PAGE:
Tsemdo in Tibet
My name is Tsemdo and I grew up in a small village in Amdo, Tibet. I was one of the few lucky kids in the village to get a college education. And the first one in my family to ever graduate from a primary school. In 2009 I received scholarship from 100 Friends Project to continue my college education. I was enrolled in college in 2008 to study English language but the amount of the money that I had to pay for my school expenses was beyond my mother’s capability. My father passed away in 2003 due to a serious stomach illness and since then my mother had been supporting my education with her small amount of income generated from farming. So when I got into college, my mother managed to pay for the first year expenses and from the second year onwards the school raised the tuition costs and my mother and I couldn’t afford my education. Therefore I reached to one of my college teachers for help and through her introduction and recommendation, I got to know Marc Gold, who generously agreed to support my education. And because of that, I was able to continue my college education and in the beginning of 2011 I had successfully graduated from college. What the college education and Marc Gold’s support meant to me is that I managed to pursue my passion in photography and train young Tibetans on the Tibetan Plateau in photography and digital storytelling. When I received Marc Gold’s support I was already beginning to take photography seriously and involved in a participatory photography project called Plateau Photographers that has been training young Tibetans from across the Tibetan Plateau in documentary photography. I am now working as the executive director and photography trainer of Plateau Photographers. And in the summer of 2009 Marc Gold gave me digital camera which further enabled me to use my photography to tell stories and document endangered cultural elements on the Tibetan Plateau. All of these would have been difficult without the support of 100 Friends Project. And I am paying back 100 Friends generous support by serving local communities on the Tibetan plateau to share their stories and make positive social impacts. I am grateful of 100 Friends and I hope 100 Friends can continue to support Tibetan students and others like myself whose life would otherwise end up farming, herding, or looking for temporary jobs in the urban areas.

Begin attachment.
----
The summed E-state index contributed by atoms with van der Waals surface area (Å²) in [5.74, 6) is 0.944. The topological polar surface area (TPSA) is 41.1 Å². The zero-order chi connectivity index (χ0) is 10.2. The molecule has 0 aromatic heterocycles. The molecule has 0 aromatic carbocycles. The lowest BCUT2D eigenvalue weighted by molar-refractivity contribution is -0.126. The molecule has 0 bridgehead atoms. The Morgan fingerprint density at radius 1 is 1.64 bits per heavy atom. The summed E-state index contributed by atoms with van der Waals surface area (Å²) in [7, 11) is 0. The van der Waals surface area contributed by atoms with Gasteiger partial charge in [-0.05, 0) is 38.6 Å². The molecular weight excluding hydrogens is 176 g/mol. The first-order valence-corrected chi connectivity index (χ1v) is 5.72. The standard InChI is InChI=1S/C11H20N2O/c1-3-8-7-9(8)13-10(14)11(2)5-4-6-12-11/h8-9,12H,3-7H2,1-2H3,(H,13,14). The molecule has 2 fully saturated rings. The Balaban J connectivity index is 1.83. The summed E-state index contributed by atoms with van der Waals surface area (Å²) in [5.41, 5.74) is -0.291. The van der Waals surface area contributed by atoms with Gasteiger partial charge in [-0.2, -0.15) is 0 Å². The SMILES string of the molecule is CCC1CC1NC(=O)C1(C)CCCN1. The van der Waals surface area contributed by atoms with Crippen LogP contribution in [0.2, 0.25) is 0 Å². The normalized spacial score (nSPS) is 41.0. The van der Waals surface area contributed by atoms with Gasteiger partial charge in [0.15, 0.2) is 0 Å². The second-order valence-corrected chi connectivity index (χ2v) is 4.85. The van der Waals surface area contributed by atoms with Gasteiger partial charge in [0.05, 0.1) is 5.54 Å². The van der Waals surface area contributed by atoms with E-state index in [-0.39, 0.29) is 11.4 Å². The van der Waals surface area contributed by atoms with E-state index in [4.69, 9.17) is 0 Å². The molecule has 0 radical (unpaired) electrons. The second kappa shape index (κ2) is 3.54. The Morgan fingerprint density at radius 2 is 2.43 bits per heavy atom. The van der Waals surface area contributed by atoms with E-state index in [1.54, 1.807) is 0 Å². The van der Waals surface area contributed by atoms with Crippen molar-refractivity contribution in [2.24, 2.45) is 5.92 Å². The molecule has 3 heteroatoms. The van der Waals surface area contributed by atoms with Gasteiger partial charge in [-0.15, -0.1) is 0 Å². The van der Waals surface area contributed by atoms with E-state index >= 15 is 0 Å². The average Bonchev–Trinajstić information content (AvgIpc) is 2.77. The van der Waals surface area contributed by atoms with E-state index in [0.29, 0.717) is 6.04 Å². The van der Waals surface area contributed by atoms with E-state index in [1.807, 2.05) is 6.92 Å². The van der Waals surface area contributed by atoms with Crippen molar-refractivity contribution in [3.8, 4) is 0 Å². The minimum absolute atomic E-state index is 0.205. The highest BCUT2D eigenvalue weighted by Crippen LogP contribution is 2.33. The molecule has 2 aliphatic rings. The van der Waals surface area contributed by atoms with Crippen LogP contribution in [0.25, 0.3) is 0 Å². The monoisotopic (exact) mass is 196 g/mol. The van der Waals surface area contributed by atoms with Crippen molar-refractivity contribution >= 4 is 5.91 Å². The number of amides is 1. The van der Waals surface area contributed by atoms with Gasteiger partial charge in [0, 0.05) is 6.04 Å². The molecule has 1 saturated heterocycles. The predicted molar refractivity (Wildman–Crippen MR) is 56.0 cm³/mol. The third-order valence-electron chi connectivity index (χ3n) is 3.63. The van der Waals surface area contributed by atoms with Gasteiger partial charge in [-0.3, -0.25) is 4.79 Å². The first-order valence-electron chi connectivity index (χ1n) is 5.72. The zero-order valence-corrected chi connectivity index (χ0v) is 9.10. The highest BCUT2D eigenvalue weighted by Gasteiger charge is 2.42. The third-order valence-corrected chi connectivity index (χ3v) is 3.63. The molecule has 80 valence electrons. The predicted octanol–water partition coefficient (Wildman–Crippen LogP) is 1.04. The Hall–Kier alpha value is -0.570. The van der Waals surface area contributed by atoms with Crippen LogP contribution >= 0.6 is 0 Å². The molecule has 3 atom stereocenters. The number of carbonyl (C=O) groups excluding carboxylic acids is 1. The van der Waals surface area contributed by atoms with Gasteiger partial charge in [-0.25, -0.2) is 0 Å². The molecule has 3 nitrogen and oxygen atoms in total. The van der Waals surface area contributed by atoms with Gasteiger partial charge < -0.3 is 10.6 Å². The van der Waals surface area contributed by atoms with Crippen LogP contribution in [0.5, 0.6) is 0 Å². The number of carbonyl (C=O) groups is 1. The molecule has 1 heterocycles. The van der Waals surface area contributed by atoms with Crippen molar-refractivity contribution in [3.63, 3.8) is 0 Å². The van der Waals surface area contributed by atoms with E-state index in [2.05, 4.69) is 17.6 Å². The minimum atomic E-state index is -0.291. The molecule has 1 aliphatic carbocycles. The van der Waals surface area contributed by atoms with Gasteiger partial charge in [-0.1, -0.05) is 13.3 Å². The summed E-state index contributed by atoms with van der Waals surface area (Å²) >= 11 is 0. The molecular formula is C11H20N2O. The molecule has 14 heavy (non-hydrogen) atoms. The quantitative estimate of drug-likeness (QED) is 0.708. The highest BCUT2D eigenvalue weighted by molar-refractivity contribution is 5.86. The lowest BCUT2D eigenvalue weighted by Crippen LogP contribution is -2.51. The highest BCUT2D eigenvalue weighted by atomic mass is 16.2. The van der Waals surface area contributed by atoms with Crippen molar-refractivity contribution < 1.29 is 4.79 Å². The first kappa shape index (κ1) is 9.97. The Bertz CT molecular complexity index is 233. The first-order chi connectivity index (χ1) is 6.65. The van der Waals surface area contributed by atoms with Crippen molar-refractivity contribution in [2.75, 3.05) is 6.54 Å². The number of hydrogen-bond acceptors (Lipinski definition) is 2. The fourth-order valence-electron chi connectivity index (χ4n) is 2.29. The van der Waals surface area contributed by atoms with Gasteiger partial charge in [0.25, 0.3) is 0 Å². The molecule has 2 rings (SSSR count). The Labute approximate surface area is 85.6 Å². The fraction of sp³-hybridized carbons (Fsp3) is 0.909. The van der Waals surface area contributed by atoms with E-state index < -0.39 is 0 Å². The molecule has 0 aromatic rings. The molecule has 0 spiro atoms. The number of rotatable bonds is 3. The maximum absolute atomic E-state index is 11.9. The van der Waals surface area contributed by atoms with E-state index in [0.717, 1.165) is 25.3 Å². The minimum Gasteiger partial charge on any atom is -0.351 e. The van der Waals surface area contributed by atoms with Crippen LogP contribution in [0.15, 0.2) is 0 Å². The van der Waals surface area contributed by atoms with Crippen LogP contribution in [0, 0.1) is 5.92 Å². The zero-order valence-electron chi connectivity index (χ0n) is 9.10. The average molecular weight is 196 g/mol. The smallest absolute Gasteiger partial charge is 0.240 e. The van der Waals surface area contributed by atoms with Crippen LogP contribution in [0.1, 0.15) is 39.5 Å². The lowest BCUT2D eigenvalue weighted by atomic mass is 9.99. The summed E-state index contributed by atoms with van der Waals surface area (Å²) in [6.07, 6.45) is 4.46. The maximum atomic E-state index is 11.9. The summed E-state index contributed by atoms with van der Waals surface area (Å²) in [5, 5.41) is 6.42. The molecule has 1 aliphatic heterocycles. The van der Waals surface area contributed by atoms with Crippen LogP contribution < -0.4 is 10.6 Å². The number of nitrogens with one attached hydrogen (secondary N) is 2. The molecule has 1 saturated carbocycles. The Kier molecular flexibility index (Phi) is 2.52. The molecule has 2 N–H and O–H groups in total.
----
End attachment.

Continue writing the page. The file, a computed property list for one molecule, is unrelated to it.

Tsemdo in Tibet